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Since 1970, the United States has celebrated Earth Day every April. By contrast, ancient Jewish celebrations throughout the year remind us of our responsibility to safeguard the fragile planet God has entrusted to our care. Almost all of our Jewish observances reflect environmental concerns.
It's the children, at first, that inspire awe, the infants now walking, the toddlers talking, the grade schoolers freshly combed and pressed, the high schoolers immense, the college students all but unrecognizable in their newfound sophistication. The brief span of twelve months has metamorphosed them all.
Here are some fun Rosh HaShanah-related blessings, rituals crafts and activities for your family to welcome the new year.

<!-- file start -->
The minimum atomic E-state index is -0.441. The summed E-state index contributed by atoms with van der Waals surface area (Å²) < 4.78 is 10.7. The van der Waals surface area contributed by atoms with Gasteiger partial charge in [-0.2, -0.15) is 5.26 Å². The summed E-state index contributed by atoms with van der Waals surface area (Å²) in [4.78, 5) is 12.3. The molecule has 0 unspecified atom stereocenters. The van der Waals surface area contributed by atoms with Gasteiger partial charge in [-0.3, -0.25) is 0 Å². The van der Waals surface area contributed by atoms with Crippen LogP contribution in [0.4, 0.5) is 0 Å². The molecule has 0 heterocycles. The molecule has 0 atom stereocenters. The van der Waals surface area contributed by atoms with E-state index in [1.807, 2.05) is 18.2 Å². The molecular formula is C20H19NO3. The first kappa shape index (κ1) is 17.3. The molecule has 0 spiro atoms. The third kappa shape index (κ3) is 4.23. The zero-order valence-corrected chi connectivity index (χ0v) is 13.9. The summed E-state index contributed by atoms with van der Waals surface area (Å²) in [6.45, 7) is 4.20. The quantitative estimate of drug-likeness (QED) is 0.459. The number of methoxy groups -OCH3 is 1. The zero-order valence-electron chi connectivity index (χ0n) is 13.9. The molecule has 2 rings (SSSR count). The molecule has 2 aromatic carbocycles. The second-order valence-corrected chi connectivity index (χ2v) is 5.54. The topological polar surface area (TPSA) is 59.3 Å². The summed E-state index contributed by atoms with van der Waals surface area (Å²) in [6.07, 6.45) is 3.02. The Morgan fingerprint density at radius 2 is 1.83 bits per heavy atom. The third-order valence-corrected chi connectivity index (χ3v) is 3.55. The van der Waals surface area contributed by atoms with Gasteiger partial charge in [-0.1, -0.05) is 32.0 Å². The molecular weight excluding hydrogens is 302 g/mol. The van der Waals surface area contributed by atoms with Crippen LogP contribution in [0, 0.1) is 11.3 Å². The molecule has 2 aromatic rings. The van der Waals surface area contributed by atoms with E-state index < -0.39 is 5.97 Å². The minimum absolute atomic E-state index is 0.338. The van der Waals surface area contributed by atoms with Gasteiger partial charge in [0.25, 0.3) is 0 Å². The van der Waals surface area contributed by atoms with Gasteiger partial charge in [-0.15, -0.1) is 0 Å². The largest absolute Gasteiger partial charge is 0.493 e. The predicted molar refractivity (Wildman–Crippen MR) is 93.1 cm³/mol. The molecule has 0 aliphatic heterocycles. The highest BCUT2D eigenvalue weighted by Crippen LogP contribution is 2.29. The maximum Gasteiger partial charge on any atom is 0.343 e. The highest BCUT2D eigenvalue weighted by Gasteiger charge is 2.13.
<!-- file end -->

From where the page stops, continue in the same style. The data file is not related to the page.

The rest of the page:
There are many customs and traditions associated with Rosh HaShanah, the Jewish New Year, a time of prayer, self-reflection and repentance.
In ancient times, there were four different New Years on the Jewish calendar. Each had a distinct significance.
Yasmin must hold her nose to wade through the garbage piling up outside the Plony house. Though she turns off the faucet and begs Momma Plony not to use extra paper towels, it takes a magical Sparks- inspired flood to sort out the real trash from the recyclables.
The High Holidays bring a special kind of panic upon Jewish families. Here's your guide to helping them go more smoothly.
This activity will engage you in finding new ways to make discoveries and extend understanding beyond verbal and written modalities into the language of texture, rhythm, color, movement and sound.
Here's an activity that will engage you in finding new ways to make discoveries, and extend understanding beyond verbal and written modalities into the language of texture, rhythm, color, movement and sound.